Example #2: This is a story about a former assistant, not exactly a body double, but the details apply.

Before I went 100% virtual, I once had to fire an on-site assistant because I couldn’t get anything DONE whenever he was in the office.  I know he meant well, but he had some kind of urgent need to justify his pay, or stay busy every single moment he was at work, or to make sure he did everything absolutely correctly (or something). There seemed to be no brakes on his impulsivity driver.

It was as frustrating to my productivity as having a three-year-old “help” me prepare Thanksgiving dinner might be.

      • “Now what, Madelyn?”
      • “Is this okay?”
      • “How come you don’t want me to do that instead?”
      • “What color file folders did you want for these, again?”

Many days it felt more like I was his assistant than the other way around.

No matter what I said to him, he simply could not understand that, even if he had nothing to do for a period of time, he was still “on the clock,” and that he must allow me to work without interruption regardless.

What?  You hired me just to sit in a chair and watch you work?

Depending how quickly you finish, there will be times when I’m not ready to explain your next task until I get to a stopping point in a task of my own.  If you run out of things to do, then yes – sit quietly at your desk until I’m ready for you.  I hired you to assist me, not distract me.

But what if I have a question?

The time to ask them is when I explain what I want you to do.

But it takes so much extra time to do it that way — and what if I forget?

The extra time is worth it to me, and you won’t forget if you take the time to write down the instructions.

Well why should I go to the trouble of writing it down when you already know the answer and can simply tell me?

That comment was the deal breaker.  It let me know that he simply did not understand how disabling the constant distractions were – and probably never would.

So What Does Passive Help Mean in Practical Terms?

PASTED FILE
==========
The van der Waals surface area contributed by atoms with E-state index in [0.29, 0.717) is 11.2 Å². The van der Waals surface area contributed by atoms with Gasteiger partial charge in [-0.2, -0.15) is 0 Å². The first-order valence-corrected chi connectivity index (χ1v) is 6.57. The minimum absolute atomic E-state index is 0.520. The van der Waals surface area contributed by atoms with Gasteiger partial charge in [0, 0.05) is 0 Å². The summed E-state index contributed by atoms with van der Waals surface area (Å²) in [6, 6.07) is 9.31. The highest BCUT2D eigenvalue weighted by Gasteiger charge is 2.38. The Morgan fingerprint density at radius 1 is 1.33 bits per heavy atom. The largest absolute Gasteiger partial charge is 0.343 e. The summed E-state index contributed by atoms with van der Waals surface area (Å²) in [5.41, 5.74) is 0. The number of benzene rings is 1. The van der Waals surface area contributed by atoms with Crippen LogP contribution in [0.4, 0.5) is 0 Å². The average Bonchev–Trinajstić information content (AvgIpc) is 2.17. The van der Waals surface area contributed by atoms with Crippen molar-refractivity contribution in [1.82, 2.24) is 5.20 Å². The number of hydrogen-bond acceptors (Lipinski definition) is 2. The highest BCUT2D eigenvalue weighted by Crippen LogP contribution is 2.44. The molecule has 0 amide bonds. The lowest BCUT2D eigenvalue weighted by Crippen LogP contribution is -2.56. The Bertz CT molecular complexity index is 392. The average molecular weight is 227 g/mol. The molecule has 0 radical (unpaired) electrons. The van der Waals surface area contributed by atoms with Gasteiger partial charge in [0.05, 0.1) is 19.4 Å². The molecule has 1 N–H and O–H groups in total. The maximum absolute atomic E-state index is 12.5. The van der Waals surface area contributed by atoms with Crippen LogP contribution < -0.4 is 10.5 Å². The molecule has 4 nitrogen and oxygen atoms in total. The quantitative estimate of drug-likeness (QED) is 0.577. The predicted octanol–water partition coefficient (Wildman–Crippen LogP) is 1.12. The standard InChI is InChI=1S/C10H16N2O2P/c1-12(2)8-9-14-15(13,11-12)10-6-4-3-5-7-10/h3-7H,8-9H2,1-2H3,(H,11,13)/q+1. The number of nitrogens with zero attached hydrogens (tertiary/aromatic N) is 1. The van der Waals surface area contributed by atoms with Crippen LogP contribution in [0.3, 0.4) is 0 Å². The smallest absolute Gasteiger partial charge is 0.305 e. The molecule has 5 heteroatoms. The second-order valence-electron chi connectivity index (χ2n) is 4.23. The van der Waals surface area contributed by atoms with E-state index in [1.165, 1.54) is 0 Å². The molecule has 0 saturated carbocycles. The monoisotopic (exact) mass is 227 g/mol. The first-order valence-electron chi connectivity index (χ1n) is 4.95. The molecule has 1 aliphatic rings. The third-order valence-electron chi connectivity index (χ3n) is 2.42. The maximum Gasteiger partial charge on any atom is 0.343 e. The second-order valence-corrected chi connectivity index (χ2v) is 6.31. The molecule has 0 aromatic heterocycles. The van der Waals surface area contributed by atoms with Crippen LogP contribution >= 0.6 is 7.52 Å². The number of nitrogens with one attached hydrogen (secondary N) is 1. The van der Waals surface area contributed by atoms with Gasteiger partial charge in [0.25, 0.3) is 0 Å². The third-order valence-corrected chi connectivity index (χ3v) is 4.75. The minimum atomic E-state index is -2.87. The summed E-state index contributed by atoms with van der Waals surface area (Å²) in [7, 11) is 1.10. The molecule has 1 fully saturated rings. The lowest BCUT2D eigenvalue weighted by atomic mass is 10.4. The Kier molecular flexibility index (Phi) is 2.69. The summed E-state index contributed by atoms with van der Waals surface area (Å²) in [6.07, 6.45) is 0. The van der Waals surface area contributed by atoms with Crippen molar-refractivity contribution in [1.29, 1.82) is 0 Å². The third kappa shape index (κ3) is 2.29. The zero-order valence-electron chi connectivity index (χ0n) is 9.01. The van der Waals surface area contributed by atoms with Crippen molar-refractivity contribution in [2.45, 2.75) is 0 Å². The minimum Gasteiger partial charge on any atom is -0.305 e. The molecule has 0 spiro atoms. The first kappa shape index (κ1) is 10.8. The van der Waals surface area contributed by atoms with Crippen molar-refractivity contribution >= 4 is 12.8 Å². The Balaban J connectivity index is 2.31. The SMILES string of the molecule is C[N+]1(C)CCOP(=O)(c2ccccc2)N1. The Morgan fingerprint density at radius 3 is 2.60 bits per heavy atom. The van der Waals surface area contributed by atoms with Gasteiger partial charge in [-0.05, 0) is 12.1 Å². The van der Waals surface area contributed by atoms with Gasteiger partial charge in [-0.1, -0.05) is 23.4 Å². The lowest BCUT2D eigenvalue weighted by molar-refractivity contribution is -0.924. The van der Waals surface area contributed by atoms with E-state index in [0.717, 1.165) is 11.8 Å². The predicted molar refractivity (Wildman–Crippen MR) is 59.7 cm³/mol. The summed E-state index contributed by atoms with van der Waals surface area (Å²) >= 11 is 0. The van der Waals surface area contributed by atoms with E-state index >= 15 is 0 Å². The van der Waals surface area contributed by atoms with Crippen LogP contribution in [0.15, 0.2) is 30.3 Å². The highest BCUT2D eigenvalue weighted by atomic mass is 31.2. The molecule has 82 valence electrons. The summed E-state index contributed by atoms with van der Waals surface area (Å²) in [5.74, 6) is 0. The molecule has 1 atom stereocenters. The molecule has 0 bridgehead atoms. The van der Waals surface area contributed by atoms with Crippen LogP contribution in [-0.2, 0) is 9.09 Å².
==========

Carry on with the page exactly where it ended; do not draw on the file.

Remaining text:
Basically, it’s help that doesn’t intrude on the process in any way – help that you can almost forget is there.  What that will look like will vary, depending on the individual attempting to work and how well-suited s/he is to the task at hand. You can’t really generalize, except to say that distractions disable.

One child, for example, will sail through math homework, still barely able to write a single paragraph without frustration; another will have the opposite experience – and that’s without factoring in bona fide learning disabilities.

Depending on the child before you, you will need to be increasingly careful of your contribution to his or her frustration level more in one environment than the other.

It’s not rocket science. It does, however, take a concerted effort to listen from belief — to jettison what you’ve always heard that “children” need, and pay attention to the needs of the one before you (even if the “child” whose follow-through skills you are concerned enough about to want to help happens to be fully grown).

Some “children” need periodic reminders to stay on task; others balk at reminders, responding best to unmitigated praise following every tiny accomplishment.  Still others will shut down completely if you try to “pressure” them to do more when they are expecting to hear, “Good job!” for staying the course for as long as they did.

My best advice is to ask the person what works best – and my strongest advice is to tread lightly.  Here are a few examples of what I mean by treading lightly.

Six Strong Suggestions from GREAT Body Doubles